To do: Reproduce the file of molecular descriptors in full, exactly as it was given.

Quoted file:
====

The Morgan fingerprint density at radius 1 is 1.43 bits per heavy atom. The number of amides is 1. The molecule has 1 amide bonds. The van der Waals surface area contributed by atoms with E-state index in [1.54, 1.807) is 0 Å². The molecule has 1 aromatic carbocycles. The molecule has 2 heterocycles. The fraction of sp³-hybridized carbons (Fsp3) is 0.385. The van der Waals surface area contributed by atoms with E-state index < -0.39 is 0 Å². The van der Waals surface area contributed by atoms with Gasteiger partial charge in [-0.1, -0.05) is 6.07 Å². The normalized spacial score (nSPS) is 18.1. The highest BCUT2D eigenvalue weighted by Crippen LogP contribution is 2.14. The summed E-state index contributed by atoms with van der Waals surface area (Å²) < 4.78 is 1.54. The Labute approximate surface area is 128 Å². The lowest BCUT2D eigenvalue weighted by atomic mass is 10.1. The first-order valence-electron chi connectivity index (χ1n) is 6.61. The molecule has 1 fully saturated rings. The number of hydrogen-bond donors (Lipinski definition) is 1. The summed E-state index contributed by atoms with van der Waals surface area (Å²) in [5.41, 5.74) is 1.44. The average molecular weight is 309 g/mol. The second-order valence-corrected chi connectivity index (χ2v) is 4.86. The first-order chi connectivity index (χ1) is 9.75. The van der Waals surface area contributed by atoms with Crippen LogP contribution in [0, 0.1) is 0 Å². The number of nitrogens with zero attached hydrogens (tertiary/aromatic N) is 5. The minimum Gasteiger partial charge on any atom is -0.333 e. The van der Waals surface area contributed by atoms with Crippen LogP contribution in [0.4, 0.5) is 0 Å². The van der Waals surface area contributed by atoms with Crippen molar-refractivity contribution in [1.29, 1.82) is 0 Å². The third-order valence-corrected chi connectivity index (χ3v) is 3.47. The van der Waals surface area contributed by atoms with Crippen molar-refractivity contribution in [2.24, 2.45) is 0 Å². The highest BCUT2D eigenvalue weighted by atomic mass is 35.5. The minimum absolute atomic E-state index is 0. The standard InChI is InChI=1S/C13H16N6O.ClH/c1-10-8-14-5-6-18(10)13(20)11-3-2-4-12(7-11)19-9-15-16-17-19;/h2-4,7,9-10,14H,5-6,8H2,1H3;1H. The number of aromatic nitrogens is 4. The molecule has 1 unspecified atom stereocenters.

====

The Morgan fingerprint density at radius 1 is 1.43 bits per heavy atom. The number of amides is 1. The molecule has 1 amide bonds. The van der Waals surface area contributed by atoms with E-state index in [1.54, 1.807) is 0 Å². The molecule has 1 aromatic carbocycles. The molecule has 2 heterocycles. The fraction of sp³-hybridized carbons (Fsp3) is 0.385. The van der Waals surface area contributed by atoms with E-state index < -0.39 is 0 Å². The van der Waals surface area contributed by atoms with Gasteiger partial charge in [-0.1, -0.05) is 6.07 Å². The normalized spacial score (nSPS) is 18.1. The highest BCUT2D eigenvalue weighted by Crippen LogP contribution is 2.14. The summed E-state index contributed by atoms with van der Waals surface area (Å²) < 4.78 is 1.54. The Labute approximate surface area is 128 Å². The lowest BCUT2D eigenvalue weighted by atomic mass is 10.1. The first-order valence-electron chi connectivity index (χ1n) is 6.61. The molecule has 1 fully saturated rings. The number of hydrogen-bond donors (Lipinski definition) is 1. The summed E-state index contributed by atoms with van der Waals surface area (Å²) in [5.41, 5.74) is 1.44. The average molecular weight is 309 g/mol. The second-order valence-corrected chi connectivity index (χ2v) is 4.86. The first-order chi connectivity index (χ1) is 9.75. The van der Waals surface area contributed by atoms with Crippen LogP contribution in [0, 0.1) is 0 Å². The number of nitrogens with zero attached hydrogens (tertiary/aromatic N) is 5. The minimum Gasteiger partial charge on any atom is -0.333 e. The van der Waals surface area contributed by atoms with Crippen LogP contribution in [0.4, 0.5) is 0 Å². The van der Waals surface area contributed by atoms with Crippen molar-refractivity contribution in [1.29, 1.82) is 0 Å². The third-order valence-corrected chi connectivity index (χ3v) is 3.47. The van der Waals surface area contributed by atoms with Crippen molar-refractivity contribution in [2.24, 2.45) is 0 Å². The highest BCUT2D eigenvalue weighted by atomic mass is 35.5. The minimum absolute atomic E-state index is 0. The standard InChI is InChI=1S/C13H16N6O.ClH/c1-10-8-14-5-6-18(10)13(20)11-3-2-4-12(7-11)19-9-15-16-17-19;/h2-4,7,9-10,14H,5-6,8H2,1H3;1H. The number of aromatic nitrogens is 4. The molecule has 1 unspecified atom stereocenters.